Still tired

4 July2014 Tired

I jog around the park I still have arthritis in my left knee, but I manage toget round the park. I am so tired but a littl;e better

ScrabbleMary wins, but gets under 400. well done Mary,perhaps Iwill win tomorrow.


Phuntsog Wangyal – obituary

Phuntsog Wangyal was the co-founder of the Tibetan Communist Party who fell in with China only to fall foul of Mao’s mandarins

Phuntsok Wangyal

Phuntsok Wangyal

6:56PM BST 02 Jul 2014

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Phuntsog Wangyal, who has died aged 92, co-founded the Tibetan Communist Party in the 1940s; but despite giving up on an independent Tibet and unifying his party with that in China, he was jailed in Beijing and kept in solitary confinement for almost two decades.

Phunwang — as he was commonly known — might have appeared the ideal Chinese stooge in Tibet. But though he considered the country’s independence less important than the success of socialism, he was eventually unable to turn a blind eye to the corruption of Chinese officials.

Phuntsog Wangyal (far left) with the Dalai Lama, Chen Yi, and the Panchen Lama in Lhasa,1956

“Phunwang showed that you could be a true Communist while at the same time proud of your Tibetan heritage,” stated the Dalai Lama. Phunwang’s stance, however, made him persona non grata in China. He was purged, finding himself locked up in Qincheng Prison, a maximum-security facility near Beijing notorious for its harsh conditions and detention of political prisoners.

Phuntsog Wangyal Goranangpa was born in 1922 in Batang , in the province of Kham in eastern Tibet (now part of western Sichuan Province). The area was terrorised by the Chinese warlord Liu Wenhui, an ally of the Chinese nationalist Kuomintang. As a young boy out collecting walnuts, Phunwang witnessed Wenhui’s troops carry out a brutal reprisal attack following a local uprising.

In his youth he was involved with the Tibetan Democratic Youth League, out of which he formed, in 1942, with Ngawang Kesang, the Tibetan Communist Party. Initially the party concerned itself with opposing the Kuomintang. But as a committed Marxist, Phunwang later proposed socialist reforms and the dismantling of Tibet’s feudal structures.

Phuntsog Wangyal (left) with Ngawang Kesang, in Kalimpong,1944

Shortly before the Chinese invasion of Tibet in 1950, Phunwang announced a merger of his party with the Communist Party in China. As a result many Tibetans called him a traitor.

After the invasion, Phunwang become integral to the Chinese administration in Tibet, having been assigned to accompany Zhang Guohua, commander of the Chinese Eighteenth Army, to Lhasa. He was also the official translator for the young Dalai Lama during his meetings with Mao Tse-tung in 1954-55.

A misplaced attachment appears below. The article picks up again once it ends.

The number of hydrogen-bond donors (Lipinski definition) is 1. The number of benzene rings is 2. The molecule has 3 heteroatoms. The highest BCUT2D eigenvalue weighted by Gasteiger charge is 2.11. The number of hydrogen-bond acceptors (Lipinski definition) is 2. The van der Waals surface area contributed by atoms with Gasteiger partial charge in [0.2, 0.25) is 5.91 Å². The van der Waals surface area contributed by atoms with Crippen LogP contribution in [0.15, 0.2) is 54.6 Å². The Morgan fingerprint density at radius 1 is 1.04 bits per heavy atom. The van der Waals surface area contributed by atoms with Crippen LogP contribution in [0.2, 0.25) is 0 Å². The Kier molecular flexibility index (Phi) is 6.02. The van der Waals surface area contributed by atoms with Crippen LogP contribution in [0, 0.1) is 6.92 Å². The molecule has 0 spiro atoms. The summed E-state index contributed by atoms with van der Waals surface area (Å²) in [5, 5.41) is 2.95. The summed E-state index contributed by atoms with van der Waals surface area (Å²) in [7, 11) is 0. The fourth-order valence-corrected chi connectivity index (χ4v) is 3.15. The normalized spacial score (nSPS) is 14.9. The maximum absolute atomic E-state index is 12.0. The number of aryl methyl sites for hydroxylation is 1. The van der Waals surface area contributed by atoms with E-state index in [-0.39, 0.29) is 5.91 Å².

By the end of the Fifties, however, the tide had turned. Mao’s Leftist movement targeted Phunwang as a potential agitator due to his criticism of ethnic Han officials. In 1958 he was placed under house arrest and obliged to undergo “self-criticism”. He was jailed two years later, along with most of his family.

During his incarceration he was subjected to beatings, sound torture, poisonings and repetitive and intensive interrogation that was Kafkaesque in its obscurity. “They said they wanted me to confess my crimes,” he recalled, “but spoke of them only in general, so I never knew exactly what they were accusing me of.” Of all the horrors, “the total isolation was the hardest”.

He was released from Qincheng Prison in 1978, after which he went through a process of official rehabilitation before settling into life in Beijing, cut-off from the outside world. In a placatory move the Chinese authorities later offered him the position of Chairman of the Tibet Autonomous Region government, which he declined. He kept away from the political stage for many years, instead choosing to immerse himself in academia. His books included New Exploration of Dialectics (1990) and Liquid Water Does Exist on the Moon (1994) in which he explored the science of philosophical dialectics.

In later life Phunwang worked to promote better relations between Tibet and China, campaigning for the return of the Dalai Lama to Lhasa, which he claimed would be “good for stabilising Tibet”.

Then, in 2006, he returned to the political limelight with a series of letters to Hu Jintao, general secretary of the Chinese Communist party. In them Phunwang warned that if a permanent agreement was not found to solve “the Tibet Problem”, it would become increasingly dangerous. “Comrade Jintao,” he noted in one letter, “a single matchstick is enough for the arsonist but putting out the fire would take a great effort.” The language turned out to appallingly apt: since then a wave of young monks and nuns in Tibet have protested against persecution under Chinese rule by setting themselves on fire.

In 2004 he provided an epilogue to a book on his life, entitled A Tibetan Revolutionary. “I worked hard for the liberation of the Tibetan nation and for national unity in the new China,” Phunwang concluded. “That work that brought unendurable difficulties, but as Beethoven said: ‘I will seize fate by the throat. It won’t lay me low.’ That is what I believe I did. I did not let my suffering lay me low. I did not disgrace my dear parents, countrymen, and the Tibetans of the Land of Snow.”